In his wonderful book, The Startup Way, Eric Ries discusses how startups have their own set of key metrics they track in order to gauge whether they are on the right track. Not only this, they typically have dashboards set up online for everyone to look at any time. This way, everyone is on the same page as to the health of the company. Moreover, key metrics are displayed throughout the office so that they are only a glance away from anyone at any given time. This transparency is something big firms would bristle at, while at startups, they’re the rule of the day. Well, why wouldn’t you want everyone to know where we stand at any time? Why would we hide? These conspicuous metrics give everyone knowledge right when they need it. They also allow everyone to answer the most important questions about the health of the company if they’re ever queried, which they may be. But more important than that, employees of startups should know their firm’s key metrics because they should care. If you’re that early on in a company’s history, you should want to know its health, its founders, its strategic direction, and especially its customers.
What is a tremendous waste of human effort and potential?
Ries also discusses his instance of leaving the building and going to visit an appliance manufacturer. Since he’s big on what customers actually do — not what they say they do or like — during the factory tour, he asked the executives present which of the buttons on the microwaves made there are pressed most often. They didn’t know. It wasn’t that they didn’t have the data; they did. He postulates that they didn’t want to look at it. Ries says when at home and using his microwave, he presses 5 buttons max. Most of the microwaves made at this factory had 29 buttons. Each button requires a specially skilled craftsman to wire them all in individually. He estimates that thousands upon thousands of buttons are hand-wired each shift into the microwaves that which no one will ever push. As he points out, flummoxed: this is a tremendous waste of human effort and potential. This is difficult, specialized, production work that no one will ever realize, nor utilize at the end-user level.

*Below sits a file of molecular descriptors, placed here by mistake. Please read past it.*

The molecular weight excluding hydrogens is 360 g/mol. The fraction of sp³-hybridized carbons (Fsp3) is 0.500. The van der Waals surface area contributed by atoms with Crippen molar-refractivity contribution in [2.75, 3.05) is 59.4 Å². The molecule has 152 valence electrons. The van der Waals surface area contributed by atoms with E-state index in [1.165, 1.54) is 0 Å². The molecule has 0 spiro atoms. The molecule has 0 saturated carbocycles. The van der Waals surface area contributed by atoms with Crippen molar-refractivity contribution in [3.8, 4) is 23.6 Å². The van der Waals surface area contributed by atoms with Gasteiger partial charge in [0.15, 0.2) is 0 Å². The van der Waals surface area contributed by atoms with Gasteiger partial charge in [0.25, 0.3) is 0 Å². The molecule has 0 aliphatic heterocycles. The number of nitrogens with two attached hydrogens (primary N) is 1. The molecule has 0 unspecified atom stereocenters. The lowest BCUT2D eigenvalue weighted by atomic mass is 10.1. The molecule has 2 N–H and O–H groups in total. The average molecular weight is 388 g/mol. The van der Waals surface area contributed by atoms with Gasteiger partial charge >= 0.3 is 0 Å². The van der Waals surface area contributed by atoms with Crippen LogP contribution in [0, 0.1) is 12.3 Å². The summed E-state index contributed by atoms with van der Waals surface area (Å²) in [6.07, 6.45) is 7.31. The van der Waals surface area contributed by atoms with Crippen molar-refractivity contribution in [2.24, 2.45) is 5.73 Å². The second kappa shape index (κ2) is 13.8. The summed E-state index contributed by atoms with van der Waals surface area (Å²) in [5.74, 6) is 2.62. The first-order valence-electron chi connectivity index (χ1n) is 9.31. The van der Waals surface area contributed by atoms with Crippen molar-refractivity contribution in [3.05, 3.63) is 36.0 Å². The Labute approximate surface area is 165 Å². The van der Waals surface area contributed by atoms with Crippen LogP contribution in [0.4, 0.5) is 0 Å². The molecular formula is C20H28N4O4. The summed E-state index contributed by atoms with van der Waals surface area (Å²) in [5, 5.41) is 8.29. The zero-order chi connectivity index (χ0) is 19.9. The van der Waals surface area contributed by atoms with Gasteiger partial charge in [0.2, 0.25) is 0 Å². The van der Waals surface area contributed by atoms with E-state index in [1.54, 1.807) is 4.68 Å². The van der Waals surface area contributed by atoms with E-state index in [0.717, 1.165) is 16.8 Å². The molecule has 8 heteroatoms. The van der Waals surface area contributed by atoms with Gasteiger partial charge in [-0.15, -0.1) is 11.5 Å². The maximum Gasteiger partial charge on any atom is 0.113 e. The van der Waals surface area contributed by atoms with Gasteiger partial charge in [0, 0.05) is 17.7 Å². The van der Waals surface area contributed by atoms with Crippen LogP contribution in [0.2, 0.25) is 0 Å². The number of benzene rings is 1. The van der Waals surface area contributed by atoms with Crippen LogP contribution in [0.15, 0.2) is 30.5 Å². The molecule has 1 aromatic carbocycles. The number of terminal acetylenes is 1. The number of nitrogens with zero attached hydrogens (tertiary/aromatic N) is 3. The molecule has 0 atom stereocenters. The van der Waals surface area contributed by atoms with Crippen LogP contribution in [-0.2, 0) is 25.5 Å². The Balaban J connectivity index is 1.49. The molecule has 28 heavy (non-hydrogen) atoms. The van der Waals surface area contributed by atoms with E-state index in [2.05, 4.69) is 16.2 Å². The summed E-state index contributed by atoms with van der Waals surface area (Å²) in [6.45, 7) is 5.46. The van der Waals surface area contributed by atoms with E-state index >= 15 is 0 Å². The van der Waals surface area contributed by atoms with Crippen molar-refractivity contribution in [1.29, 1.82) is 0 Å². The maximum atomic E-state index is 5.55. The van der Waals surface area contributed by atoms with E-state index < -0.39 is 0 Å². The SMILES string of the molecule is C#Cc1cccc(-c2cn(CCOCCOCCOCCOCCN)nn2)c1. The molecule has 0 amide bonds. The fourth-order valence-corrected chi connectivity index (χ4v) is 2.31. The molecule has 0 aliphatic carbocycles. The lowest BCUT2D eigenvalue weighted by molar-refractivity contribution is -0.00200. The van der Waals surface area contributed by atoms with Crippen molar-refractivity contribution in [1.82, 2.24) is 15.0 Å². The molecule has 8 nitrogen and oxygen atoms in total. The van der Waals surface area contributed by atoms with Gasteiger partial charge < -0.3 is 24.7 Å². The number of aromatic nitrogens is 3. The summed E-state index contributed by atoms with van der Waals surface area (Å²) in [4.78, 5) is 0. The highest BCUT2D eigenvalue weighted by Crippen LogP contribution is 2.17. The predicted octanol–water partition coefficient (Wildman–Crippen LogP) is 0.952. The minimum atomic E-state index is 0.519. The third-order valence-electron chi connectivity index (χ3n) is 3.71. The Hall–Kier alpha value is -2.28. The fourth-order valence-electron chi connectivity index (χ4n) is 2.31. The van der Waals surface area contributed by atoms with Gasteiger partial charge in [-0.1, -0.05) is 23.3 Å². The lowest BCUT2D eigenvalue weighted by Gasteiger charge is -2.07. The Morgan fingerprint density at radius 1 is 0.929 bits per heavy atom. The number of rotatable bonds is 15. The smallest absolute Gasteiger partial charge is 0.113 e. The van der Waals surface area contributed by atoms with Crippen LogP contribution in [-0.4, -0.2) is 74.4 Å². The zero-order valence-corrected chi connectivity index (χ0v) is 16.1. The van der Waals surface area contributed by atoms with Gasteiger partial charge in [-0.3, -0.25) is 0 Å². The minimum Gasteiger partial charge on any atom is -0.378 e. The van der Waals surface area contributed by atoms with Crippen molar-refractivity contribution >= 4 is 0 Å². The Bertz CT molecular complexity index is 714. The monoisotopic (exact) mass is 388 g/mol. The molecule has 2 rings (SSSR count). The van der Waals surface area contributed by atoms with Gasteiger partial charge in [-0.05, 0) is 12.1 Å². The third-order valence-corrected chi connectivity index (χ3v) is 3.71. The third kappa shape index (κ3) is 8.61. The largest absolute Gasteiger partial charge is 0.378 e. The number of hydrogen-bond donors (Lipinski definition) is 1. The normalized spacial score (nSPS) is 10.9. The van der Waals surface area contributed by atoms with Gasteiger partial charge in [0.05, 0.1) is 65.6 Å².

Think about this scenario from the appliance manufacturer executives’ perspective. Mr. Big-Shot-Silicon-Valley-Software-Guy comes into their plant, takes a look around, asks some rather pesky questions they don’t have the answer to, and unearths a rather dishearteningly negative idea about their entire production process. For if Eric only pointed out the production waste at the microwave area, what other areas are skilled workers producing things every single day that no one will ever use? Anybody have the answer to that one? These executives are likely proud of their work, their production team, their production environment, the metrics that matter to them, the company they work for, and are likely doing a good job running the business. Ries comes in and not only shakes the production cage, he questions the entire operation. “Very good, Mr. Ries. Thank you for coming. The door is right over there…”
Essential Drucker is essential because it can be so devastating. “There is nothing so useless as doing well that which need not be done at all,” is a devastating executive statement. It is also poignant. We’d rather look the other way. We’d rather not look at the data the appliances give us daily. We’d rather not know how many buttons most consumers push on their microwaves. We avert our gaze from the daily report. Questioning what we do on a daily basis professionally isn’t natural. Why the hell would we do that? What are we doing daily that need not be done?
Ries discusses how he once worked on a software project for 6 months only to discover that no one was using it. This is a painful discovery. Why would you devote devoted, caring human beings to performing professional-grade software development work on a product that no one will ever use?